The subject of state-sponsored malware has become a major topic across the cybersecurity media lines, and for good reason: not only has it been caught in the nets of antivirus firms, but we’ve decompiled it and received confirmation from the states who released it. However, it turns out that the antivirus industry is poorly suited for detecting and stopping these threats even though it’s their job to capture, dissect, and prepare antivirus defenses against malware.
Recently, Mikko Hypponen from F-Secure, a Helsinki-based Internet security outfit, published an apology about not discovering Flame earlier in Wired magazine. As it turns out, the security scholars looked through their old archives and found that they’d already caught Flame in their nets almost two years ago; and also had older samples of Stuxnet and Duqu.
“Yet we failed to do that with Stuxnet and DuQu and Flame,” he writes, “This makes our customers nervous.
“The truth is, consumer-grade antivirus products can’t protect against targeted malware created by well-resourced nation-states with bulging budgets. They can protect you against run-of-the-mill malware: banking trojans, keystroke loggers and e-mail worms. But targeted attacks like these go to great lengths to avoid antivirus products on purpose.”
He went on to say that it was obvious that state-sponsored antivirus would have better intelligence about what flaws existed and persisted and also better knowledge of how antivirus worked and thus would be able to capably code camouflage.
Like me, Bruce Schneier—almost super-hero level cybersecurity expert and industry pundit—didn’t find this apology very compelling.
“I don’t buy this,” said Schneier in a blog post on the subject. “It isn’t just the military that tests their malware against commercial defense products; criminals do it, too. Virus and worm writers do it. Spam writers do it. This is the never-ending arms race between attacker and defender, and it’s been going on for decades.”
I’ve mentioned this issue before that it’s obvious that contemporary enterprise antivirus are ill-equipped for detecting state-sponsored malware, but it certainly doesn’t look like it’s because they’re particularly more sophisticated in code than anything else out there. Instead, Schneier argues, it’s because enterprise antivirus aren’t looking for state sponsored malware because it doesn’t often attack consumers or even corporations. It’s an issue of behavior more so than brilliant coding.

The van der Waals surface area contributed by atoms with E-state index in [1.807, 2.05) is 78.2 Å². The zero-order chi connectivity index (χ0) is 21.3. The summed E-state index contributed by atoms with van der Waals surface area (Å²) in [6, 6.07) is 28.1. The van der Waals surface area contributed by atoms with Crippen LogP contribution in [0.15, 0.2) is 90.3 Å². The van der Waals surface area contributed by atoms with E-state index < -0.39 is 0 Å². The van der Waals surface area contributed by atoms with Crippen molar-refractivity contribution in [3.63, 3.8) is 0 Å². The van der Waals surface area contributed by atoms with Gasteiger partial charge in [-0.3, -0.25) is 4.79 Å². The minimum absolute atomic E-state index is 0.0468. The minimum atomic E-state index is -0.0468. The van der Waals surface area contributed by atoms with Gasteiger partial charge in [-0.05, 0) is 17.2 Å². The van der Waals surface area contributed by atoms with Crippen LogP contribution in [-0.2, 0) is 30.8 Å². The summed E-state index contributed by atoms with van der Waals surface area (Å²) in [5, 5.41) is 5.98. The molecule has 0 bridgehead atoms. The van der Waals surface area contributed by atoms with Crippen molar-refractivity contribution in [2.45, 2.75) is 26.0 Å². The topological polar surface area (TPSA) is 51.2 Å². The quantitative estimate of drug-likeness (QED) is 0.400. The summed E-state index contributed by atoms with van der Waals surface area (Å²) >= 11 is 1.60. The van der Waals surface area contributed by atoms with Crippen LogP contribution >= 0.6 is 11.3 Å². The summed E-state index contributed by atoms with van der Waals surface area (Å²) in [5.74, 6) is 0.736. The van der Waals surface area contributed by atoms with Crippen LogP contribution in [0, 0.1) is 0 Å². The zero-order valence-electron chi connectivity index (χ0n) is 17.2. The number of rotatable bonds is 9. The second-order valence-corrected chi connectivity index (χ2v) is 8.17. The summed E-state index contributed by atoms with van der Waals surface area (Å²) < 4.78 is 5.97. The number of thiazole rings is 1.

“I think the difference has more to do with the ways in which these military malware programs spread,” Schneier explains. “That is, slowly and stealthily. It was never a priority to understand–and then write signatures to detect–the Flame samples because they were never considered a problem. Maybe they were classified as a one-off. Or as an anomaly. I don’t know, but it seems clear that conventional non-military malware writers that want to evade detection should adopt the propagation techniques of Flame, Stuxnet, and DuQu.”
As I’ve said before, antivirus are ill-equipped to detect military-grade malware because the entities that release it are generally careful about not letting it loose in the wild. It doesn’t serve their purpose if ends up in the drift nets of some random antivirus outfit and gets dissected. Most state-sponsored malware to date has been fairly specific in target and stayed in its region or close to home as it went about its rounds (Stuxnet, in fact, suffered a bug that caused it to spread more rapidly.)
It’s only proper that antivirus vendors triage that malware that they collect for the limited amount of research time that they have to update their software. Something that just cropped up once or twice, doesn’t seem to have spread very far, and isn’t assailing corporate networks and customer computers alike is going to fall through the cracks in favor of something virulent.
The reason why Flame or Stuxnet stayed below the radar wasn’t superior programming; it was thoughtful social engineering about what dangerous malware acts like.